Yellow jerseys for Marathon Monday and G4?

October 10th, 2021

BOSTON -- Every year on the third Monday of April, people around Boston come together to celebrate Patriots’ Day. The holiday is commemorated with the running of the Boston Marathon and a rare weekday morning baseball game at Fenway Park.

Though it takes place during the first few weeks of the regular season, “Marathon Monday” has always had the feel and energy of a playoff atmosphere. And this year, it will have the weight of that atmosphere behind it.

With the Boston Marathon rescheduled from April to Monday due to the ongoing COVID-19 pandemic and the Red Sox forcing a Game 4 of the American League Division Series against the Rays, the holiday will be commemorated with the marathon and a postseason baseball game.

"It's a special day for everybody here, I know that," manager Alex Cora said. "It's such a special day. I know it's different, of course, but things happen for a reason, right? If it's special early in the year, I think Monday with us playing in a playoff game and obviously what's going on during the day, I can't even imagine the feelings of the people here."

Though the marathon was pushed to October, the Red Sox still honored Patriots’ Day this season by wearing specially designed jerseys over the holiday weekend. In a series vs. the White Sox, Boston donned blue and yellow “City Connect” jerseys, designed by Nike as part of a collaboration to capture the personality of a team’s hometown. The Red Sox were one of seven clubs (joining the D-backs, Cubs, White Sox, Dodgers, Marlins and Giants) to wear the custom jerseys this season, with Nike planning to have one for each team by 2023.

The jerseys represent a particularly strong sense of community for the Red Sox, who along with the city adopted the “Boston Strong” motto after the 2013 marathon bombing that killed three people and injured hundreds of others. The sentiment behind the motto is something that’s quickly picked up by players upon joining the team, regardless of where they were in ‘13.

“I think when you come here, even someone like myself coming from New York, you just feel it in the city and the way people talk about what happened that day and how everyone just comes together,” said Red Sox communications manager Bryan Loor-Almonte, who also helped design the jerseys. “And that’s something that we wanted to do with this uniform, to unite communities. This is something that for us did the job. And I think that’s what it really comes to, the guys understand the meaning behind it and that’s why I think they embrace it as much as they do.”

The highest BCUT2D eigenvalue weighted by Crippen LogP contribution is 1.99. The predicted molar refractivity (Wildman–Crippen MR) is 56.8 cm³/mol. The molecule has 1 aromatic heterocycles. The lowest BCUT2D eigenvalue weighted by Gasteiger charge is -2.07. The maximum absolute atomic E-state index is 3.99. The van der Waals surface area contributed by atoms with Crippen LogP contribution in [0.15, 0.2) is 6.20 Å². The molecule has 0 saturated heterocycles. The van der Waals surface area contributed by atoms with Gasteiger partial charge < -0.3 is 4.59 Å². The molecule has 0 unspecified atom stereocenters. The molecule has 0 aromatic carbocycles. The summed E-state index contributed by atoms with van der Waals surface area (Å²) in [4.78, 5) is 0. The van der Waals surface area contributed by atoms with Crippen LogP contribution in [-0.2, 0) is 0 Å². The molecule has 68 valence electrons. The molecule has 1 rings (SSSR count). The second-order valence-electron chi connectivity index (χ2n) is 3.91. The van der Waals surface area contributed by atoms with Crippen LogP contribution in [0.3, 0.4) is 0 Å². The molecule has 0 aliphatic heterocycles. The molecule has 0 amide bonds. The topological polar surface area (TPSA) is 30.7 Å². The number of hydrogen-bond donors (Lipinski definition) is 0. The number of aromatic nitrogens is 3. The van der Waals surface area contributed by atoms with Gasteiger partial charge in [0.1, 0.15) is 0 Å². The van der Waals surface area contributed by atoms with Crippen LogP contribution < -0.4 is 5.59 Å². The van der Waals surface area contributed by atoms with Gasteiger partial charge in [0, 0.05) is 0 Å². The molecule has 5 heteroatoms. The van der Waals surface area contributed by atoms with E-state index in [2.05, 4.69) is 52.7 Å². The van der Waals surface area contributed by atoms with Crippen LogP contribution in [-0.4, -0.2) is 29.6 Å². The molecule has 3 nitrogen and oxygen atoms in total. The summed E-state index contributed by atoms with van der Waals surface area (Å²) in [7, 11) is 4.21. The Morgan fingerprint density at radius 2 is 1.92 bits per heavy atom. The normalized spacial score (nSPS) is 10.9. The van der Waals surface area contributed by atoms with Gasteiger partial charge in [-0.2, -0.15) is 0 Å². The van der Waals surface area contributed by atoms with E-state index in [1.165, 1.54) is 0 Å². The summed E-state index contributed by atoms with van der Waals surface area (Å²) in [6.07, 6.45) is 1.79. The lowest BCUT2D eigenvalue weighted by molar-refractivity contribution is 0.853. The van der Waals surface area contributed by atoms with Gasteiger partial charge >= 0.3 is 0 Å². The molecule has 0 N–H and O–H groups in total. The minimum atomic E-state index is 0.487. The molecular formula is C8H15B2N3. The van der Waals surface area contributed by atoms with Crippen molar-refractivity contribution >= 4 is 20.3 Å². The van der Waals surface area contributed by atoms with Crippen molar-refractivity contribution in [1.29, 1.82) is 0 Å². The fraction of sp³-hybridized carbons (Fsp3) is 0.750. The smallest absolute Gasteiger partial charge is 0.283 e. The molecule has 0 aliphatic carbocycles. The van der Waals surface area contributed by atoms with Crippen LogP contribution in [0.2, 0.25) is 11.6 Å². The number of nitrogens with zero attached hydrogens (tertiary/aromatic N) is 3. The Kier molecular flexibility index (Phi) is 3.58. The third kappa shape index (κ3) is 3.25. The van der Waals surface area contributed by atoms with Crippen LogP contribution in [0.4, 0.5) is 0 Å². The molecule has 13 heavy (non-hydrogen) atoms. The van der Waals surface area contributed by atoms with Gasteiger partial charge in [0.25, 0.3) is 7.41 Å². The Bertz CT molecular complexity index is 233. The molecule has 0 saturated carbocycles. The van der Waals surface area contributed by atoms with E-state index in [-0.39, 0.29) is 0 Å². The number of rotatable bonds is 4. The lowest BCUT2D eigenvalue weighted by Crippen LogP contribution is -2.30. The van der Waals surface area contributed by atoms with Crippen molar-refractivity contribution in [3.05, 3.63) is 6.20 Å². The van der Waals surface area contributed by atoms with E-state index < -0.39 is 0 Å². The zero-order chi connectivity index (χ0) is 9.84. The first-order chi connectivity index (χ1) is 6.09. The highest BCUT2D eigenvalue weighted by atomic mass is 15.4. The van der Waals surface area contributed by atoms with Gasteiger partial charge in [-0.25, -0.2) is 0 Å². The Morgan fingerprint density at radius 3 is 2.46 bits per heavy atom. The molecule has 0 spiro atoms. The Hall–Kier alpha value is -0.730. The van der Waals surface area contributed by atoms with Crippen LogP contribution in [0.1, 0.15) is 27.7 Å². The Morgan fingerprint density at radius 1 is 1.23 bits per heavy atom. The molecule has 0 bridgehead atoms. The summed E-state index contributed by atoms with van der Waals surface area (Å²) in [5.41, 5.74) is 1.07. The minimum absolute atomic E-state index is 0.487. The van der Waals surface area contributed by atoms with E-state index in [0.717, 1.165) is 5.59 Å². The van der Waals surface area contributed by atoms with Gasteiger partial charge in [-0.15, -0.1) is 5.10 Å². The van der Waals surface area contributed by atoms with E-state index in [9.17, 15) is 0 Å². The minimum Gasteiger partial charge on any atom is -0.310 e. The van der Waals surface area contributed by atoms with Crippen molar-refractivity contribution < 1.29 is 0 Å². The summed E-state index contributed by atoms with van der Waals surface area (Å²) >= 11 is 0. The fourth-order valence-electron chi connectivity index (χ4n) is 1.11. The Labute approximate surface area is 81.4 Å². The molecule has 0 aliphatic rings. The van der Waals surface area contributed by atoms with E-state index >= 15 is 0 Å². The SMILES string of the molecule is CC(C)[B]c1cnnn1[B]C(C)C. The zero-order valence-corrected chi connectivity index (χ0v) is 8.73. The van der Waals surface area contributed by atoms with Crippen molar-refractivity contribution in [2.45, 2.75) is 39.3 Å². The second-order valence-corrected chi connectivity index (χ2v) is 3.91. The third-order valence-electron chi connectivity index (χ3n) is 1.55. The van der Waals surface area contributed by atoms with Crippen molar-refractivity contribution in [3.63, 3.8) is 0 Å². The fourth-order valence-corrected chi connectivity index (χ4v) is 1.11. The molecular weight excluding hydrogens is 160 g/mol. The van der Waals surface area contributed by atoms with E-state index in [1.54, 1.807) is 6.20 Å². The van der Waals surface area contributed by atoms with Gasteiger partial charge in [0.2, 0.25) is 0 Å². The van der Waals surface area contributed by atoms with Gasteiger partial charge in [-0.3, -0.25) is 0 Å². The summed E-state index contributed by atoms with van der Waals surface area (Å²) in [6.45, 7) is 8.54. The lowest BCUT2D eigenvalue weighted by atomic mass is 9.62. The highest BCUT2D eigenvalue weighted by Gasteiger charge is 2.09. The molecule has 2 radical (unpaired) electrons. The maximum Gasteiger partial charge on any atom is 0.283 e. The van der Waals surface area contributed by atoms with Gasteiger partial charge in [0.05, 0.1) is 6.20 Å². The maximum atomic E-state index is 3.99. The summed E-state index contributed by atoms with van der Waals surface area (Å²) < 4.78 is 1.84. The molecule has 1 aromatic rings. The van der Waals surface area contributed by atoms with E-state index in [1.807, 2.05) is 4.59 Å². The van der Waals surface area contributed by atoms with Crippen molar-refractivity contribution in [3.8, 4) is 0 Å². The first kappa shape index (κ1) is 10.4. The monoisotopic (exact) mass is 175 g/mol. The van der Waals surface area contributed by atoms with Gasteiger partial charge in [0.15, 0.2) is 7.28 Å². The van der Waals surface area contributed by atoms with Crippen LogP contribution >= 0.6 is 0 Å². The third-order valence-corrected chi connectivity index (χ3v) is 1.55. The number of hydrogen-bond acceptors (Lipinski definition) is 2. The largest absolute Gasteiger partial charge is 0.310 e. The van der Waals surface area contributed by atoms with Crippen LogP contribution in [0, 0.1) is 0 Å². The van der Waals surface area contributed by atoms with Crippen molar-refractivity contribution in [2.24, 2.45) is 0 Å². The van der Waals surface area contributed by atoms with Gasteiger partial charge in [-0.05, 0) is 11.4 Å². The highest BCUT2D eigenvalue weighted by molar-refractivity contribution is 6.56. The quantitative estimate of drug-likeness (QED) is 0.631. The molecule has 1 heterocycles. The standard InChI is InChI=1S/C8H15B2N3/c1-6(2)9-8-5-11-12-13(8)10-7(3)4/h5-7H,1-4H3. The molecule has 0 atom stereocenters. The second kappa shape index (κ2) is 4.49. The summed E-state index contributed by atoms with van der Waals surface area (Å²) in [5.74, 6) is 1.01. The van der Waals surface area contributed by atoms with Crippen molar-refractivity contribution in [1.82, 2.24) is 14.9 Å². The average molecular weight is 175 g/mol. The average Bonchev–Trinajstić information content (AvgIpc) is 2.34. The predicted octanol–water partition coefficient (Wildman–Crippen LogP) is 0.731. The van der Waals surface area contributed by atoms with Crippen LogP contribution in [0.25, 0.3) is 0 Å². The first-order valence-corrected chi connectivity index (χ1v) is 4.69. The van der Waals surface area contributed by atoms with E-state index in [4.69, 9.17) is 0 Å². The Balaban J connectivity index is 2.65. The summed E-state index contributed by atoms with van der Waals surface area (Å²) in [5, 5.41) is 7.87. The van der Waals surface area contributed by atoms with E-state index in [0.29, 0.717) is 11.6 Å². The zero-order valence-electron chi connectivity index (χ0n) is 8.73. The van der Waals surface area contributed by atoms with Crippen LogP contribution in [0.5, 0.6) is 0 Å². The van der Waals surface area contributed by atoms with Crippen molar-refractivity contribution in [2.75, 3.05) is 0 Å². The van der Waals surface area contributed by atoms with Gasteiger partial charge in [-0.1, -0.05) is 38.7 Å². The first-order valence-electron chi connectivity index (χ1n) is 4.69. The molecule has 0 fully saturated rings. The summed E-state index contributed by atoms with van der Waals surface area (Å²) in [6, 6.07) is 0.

The design marked a drastic shift in the classic colors of red, white and navy blue usually found in Boston’s clubhouse. The jerseys also put a twist on the club’s unmistakable font, with the “Boston” stencil on the front matching the font of the Marathon’s finish line on Boylston Street.

“Oh the guys loved it, I mean it was different,” Almonte said of the reaction within the clubhouse to the jerseys. “Because sometimes with baseball we get stuck in the whole tradition and, ‘We can’t change this and we can’t change that.' But we can still honor tradition and deviate a little from it, without completely doing something crazy.”

Though some fans disapproved of the jerseys at their initial unveiling, there was a shift in support after the Red Sox went 7-1 in the yellow and blue with two crucial wins over the Mariners and series wins against the Orioles and Mets. After winning seven straight, Boston lost to the Yankees, 8-3, on Sept. 24, ending its win streak and -- at least temporarily -- ending the jersey streak.

“I think in baseball, whenever you’re riding hot with any jersey, regardless of the color, I think every team just always wears them,” Almonte said. “I know the plan was to wear it during the Orioles series and the fact that we were stringing off those wins, and then they were like, ‘Let’s just keep wearing them throughout.' I think that it was a really special moment. Especially seeing how the community reacted to them and how everyone really embraced it. I think that really tells a story, and that’s what we wanted.”

Was one loss enough to taint the jersey superstition? Or will the Red Sox once again don the yellow and blue when they take the field on Monday night following the marathon?

“I don't know. We'll see,” Cora said. “It really doesn't matter. Whatever we wear that day, it's going to be a special day anyway, and we know what it means for everybody here. So we'll go out there and play the right way, and hopefully we'll make it more special.”